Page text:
LC-MS/MS analysis was performed using a hybrid mass spectrometer LTQ-Orbitrap XL (ThermoFisher Scientific) and a nanoflow-UHPLC system (nanoAcquity, Waters Corp.) Peptides dissolved in 2% acetonitrile, 0.2% trifluoroacetic acid were applied to a reverse phase trap column (Symmetry C18, 5 μm, 180 μm × 20 mm, Waters Corp.) connected to an analytical column (BEH 130 C18, 1.7 μm, 75 μm × 250 mm, Waters Corp.) in vented configuration using a nano-T coupling union. Peptides were eluted in a gradient of 3–40% acetonitrile in 0.1% formic (solvent B) acid over 50 min followed by gradient of 40–60% B over 3 min at a flow rate of 250 nL min−1 at 40 °C. The mass spectrometer was operated in positive ion mode with nano-electrospray ion source with internal diameter 0.02 mm fused silica emitter (New Objective, Woburn, MA). Voltage +2kV was applied via platinum wire held in a PEEK T-shaped coupling union. Transfer capillary temperature was set to 200 °C, no sheath gas, and the focusing voltages in factory default setting were used. The Orbitrap, MS scan resolution of 60,000 at 400 m/z, range 300 to 2,000 m/z was used, and automatic gain control (AGC) target was set to 1,000,000 counts and maximum inject time to 1,000 ms. In the linear ion trap (LTQ), MS/MS spectra were triggered with data-dependent acquisition method for the five most intense ions. The threshold for collision induced dissociation (CID) was above 1,000 counts, normal scan rate, AGC accumulation target was set to 30,000 counts, and maximum inject time to 150 ms. A data-dependent algorithm was used to collect as many tandem spectra as possible from all masses detected in master scan in the Orbitrap. For the latter, Orbitrap prescan functionality, isolation width 2 m/z, and collision energy set to 35% were used. The selected ions were then fragmented in the ion trap using CID. Dynamic exclusion was enabled allowing for one repeat only, with a 60 s exclusion time, and maximal size of dynamic exclusion list 500 items. Chromatography function to trigger MS/MS event close to the peak summit was used with correlation set to 0.9 and expected peak width 7 s. Charge state screening enabled allowed only 2+ charge states and higher to be selected for MS/MS fragmentation. Control samples were analyzed on an Orbitrap Fusion (ThermoScientific) with a Dionex Ultimate 3000 nanoLC system, with a TRAP 50 cm C18 BEH column form ThermoScientific. Peptides were eluted in a gradient of 3–35% acetonitrile in 0.1% formic (solvent B) acid over 90 min followed by gradient of 90% B over 5 min at a flow rate of 300 nL min−1 at 40 °C. The mass spectrometer was operated in positive ion mode with nanoelectrospray ion source with ID 0.02 mm fussed silica emitter (New Objective). Voltage +2.5 kV was applied to the metal-coated tip. Transfer capillary temperature was set to 265 °C, no sheath gas, and the focusing voltages in factory default setting were used. The Orbitrap, MS scan resolution of 120,000 at 400 m/z, range 300 to 1,500 m/z was used, and AGC target was set to 400,000 counts, and maximum inject time to 50 ms. In the dual pressure ion trap, MS/MS spectra were triggered for charge states 2+ to 7+ using Higher-energy collisional dissociation (HCD) fragmentation at 35% and a maximum speed strategy where variable numbers of MS/MS spectra would be acquired within a 2 s window. The threshold for ion selection was 5,000 counts, and selected parent ions were isolated using a mass window of 1.6 in the quadrupole. Fragment ions were detected using the a rapid ion trap scan rate, AGC accumulation target was set to 10,000 counts, and maximum inject time to 200 ms and range 100–2,000 m/z. Dynamic exclusion was enabled allowing for one repeat only, with a 45 s exclusion time, and maximal size of dynamic exclusion list 500 items.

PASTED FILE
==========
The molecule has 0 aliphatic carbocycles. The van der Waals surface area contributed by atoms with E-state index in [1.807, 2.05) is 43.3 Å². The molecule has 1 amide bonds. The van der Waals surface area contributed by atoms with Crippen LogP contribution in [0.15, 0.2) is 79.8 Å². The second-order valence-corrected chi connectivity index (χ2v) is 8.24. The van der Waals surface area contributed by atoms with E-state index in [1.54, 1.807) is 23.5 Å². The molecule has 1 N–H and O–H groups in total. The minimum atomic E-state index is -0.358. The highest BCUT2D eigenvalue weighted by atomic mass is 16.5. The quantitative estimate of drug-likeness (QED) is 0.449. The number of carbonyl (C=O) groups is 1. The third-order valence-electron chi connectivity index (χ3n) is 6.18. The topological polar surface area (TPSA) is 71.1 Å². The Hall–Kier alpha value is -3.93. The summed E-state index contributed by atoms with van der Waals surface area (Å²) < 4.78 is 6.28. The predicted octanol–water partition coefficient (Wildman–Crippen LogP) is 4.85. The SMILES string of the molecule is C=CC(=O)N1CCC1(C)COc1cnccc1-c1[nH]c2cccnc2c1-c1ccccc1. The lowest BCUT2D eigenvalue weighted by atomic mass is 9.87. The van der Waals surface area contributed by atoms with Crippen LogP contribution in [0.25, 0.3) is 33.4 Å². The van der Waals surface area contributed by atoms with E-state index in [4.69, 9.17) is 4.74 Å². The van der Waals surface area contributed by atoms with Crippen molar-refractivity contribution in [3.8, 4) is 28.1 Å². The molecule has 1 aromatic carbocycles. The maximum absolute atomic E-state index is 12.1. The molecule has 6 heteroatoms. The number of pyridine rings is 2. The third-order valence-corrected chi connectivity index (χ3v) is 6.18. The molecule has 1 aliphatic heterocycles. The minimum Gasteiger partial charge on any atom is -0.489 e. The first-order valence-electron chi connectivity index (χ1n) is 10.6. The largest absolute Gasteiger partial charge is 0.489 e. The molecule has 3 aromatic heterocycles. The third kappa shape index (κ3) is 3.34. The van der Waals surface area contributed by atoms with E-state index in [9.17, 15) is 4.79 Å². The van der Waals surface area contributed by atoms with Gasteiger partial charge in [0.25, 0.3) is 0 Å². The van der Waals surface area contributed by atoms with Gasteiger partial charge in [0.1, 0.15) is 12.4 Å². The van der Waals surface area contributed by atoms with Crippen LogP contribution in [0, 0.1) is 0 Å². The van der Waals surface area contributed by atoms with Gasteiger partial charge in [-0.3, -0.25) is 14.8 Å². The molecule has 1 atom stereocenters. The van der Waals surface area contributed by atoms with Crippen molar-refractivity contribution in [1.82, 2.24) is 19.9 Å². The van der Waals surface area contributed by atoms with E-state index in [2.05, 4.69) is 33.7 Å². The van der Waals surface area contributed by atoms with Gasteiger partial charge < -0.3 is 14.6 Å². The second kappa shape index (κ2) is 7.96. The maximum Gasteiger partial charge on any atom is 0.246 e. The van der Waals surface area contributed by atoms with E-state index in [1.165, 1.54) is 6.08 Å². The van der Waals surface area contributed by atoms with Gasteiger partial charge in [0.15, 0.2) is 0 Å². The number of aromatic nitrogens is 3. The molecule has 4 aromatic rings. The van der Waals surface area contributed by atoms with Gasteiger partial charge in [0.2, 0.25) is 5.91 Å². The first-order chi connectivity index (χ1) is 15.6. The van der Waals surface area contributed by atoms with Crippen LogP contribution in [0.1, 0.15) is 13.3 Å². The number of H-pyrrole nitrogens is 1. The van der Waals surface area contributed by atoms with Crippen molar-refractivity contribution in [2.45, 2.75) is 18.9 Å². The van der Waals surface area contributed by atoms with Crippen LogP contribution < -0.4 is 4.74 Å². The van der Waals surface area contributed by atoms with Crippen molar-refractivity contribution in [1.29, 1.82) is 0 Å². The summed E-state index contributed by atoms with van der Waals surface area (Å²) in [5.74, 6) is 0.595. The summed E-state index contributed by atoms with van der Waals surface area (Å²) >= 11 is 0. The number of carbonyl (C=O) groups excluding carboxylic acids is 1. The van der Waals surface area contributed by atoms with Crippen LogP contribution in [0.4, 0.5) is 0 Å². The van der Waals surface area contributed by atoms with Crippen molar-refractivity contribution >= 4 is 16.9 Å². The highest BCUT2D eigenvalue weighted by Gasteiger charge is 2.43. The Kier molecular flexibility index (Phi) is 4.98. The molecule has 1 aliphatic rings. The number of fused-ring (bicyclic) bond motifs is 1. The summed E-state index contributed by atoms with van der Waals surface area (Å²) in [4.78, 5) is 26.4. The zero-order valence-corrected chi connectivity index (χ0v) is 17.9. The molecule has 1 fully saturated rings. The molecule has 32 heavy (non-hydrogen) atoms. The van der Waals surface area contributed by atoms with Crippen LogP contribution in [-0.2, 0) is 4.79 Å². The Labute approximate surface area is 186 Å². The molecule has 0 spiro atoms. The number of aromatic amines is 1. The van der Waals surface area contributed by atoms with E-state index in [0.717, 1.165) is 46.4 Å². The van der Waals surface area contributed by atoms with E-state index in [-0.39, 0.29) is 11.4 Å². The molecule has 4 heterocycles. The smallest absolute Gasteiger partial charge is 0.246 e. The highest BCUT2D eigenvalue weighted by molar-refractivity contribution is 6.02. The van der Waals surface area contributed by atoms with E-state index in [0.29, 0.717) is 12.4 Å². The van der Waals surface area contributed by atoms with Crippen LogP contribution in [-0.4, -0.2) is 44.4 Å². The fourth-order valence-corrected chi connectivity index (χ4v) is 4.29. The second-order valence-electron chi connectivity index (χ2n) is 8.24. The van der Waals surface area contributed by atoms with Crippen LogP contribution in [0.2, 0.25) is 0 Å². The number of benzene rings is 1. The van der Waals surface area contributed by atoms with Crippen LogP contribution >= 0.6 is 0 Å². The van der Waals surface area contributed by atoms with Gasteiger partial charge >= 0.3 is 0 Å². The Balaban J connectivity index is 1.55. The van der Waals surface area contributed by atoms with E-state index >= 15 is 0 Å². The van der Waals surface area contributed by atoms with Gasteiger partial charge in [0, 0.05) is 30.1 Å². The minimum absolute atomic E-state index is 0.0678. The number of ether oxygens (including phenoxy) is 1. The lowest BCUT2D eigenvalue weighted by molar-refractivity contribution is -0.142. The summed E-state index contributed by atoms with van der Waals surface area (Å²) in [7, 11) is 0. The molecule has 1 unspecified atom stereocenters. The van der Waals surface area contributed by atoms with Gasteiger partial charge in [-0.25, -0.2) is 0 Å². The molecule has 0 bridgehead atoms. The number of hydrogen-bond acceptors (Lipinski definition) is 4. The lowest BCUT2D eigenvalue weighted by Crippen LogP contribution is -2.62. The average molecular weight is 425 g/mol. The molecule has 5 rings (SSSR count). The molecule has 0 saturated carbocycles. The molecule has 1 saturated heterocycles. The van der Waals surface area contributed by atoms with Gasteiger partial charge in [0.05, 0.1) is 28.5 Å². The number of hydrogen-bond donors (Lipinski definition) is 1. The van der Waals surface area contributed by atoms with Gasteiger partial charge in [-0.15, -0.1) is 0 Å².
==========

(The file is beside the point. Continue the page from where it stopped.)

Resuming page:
Peak lists in format of Mascot generic files were prepared from raw data using Proteome Discoverer v1.2 (ThermoFisher Scientific). Peak picking settings were as follows: m/z range set to 300–5,000, minimum number of peaks in a spectrum was set to 1, Signal/Noise threshold for Orbitrap spectra set to 1.5, and automatic treatment of unrecognized charge states was used. Peak lists were searched on Mascot server v.2.4.1 (Matrix Science, London, UK) against the The Arabidopsis Information Resource (TAIR) (version 10) database with GFP, RFP. and common contaminants such as keratin added. Only tryptic peptides were permitted with up to two possible miscleavages and charge states +2, +3, +4 were allowed in the search. The following modifications were included in the search: oxidized methionine (variable), carbamidomethylated cysteine (static). Data were searched with a monoisotopic precursor and fragment ions mass tolerance 10 ppm and 0.8 Da, respectively. Mascot results were combined in Scaffold v. 4 (Proteome Software, Portland, OR) and exported in Excel (Microsoft Office). Peptide identifications were accepted if they could be established at greater than 95.0% probability by the Peptide Prophet algorithm with a minimum of two unique peptides at 99% Peptide Prophet probability (48).